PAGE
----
Yet, when issues seem too burdensome to overcome by talking to a trusted person in your life or by applying self-help strategies, seeking out a therapist makes perfect sense. Some Muslims may feel that talking about their issues with a therapist seems like complaining, but if you understand that by talking about our issues, we are working towards a solution, then it isn’t complaining at all, it is working towards a solution.
If there were an easy solution to all mental health challenges, the epidemic of stressed and burdened individuals in our communities would have been resolved already, but this issue is multi-faceted. Change in the attitudes and perspectives of a community does not happen overnight, and in our community, it may not happen as fast as we would hope. What each of us can do is make change in ourselves. What’s stopping you from strengthening your coping skills or becoming more aware of your inner dialogue to see if your focus is too often negative? What is stopping you from going to therapy if that is what is needed? Talk about mental health — with your friends, with your families, and within community circles. Make sure those around you know that there won’t be any negative judgement from your side if they see a therapist.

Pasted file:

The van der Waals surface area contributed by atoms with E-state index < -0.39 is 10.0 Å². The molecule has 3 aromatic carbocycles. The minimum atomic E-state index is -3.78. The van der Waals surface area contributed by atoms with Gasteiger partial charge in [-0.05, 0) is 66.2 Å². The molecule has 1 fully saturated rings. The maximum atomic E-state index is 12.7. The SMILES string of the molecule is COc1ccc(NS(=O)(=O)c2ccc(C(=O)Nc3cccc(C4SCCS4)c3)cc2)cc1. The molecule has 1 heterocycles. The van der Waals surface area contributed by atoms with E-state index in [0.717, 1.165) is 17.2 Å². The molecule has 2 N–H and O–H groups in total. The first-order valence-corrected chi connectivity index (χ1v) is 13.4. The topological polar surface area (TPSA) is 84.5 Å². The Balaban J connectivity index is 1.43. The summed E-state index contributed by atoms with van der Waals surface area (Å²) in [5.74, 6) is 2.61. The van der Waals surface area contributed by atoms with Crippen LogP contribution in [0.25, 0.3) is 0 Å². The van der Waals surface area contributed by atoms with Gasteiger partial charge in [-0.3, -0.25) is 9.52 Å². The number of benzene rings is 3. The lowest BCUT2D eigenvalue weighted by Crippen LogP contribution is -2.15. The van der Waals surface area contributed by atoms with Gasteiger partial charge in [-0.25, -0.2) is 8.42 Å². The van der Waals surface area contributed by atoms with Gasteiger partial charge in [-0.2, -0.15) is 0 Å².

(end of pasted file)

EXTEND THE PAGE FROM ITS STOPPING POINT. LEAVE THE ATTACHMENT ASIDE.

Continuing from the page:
Finally, remember, there is no shame in reaching out for help. Allah SWT makes concessions for us to make our burdens easier to bear. Seeking out therapy is another way to make your mental health burden easier to bear, and as a way to widen our perspective, increase our self-awareness, and develop positive coping skills. It is our responsibility to change our hearts and minds, to feel compassion for ourselves and others when they are suffering, and to care for our community. And when each of us softens his or her heart, the community as a whole will soften its heart. This life is a test, that is true, but it is also a blessing. Tests will come, but we have been given the roadmap, the compass, and the provisions with which we can navigate through them.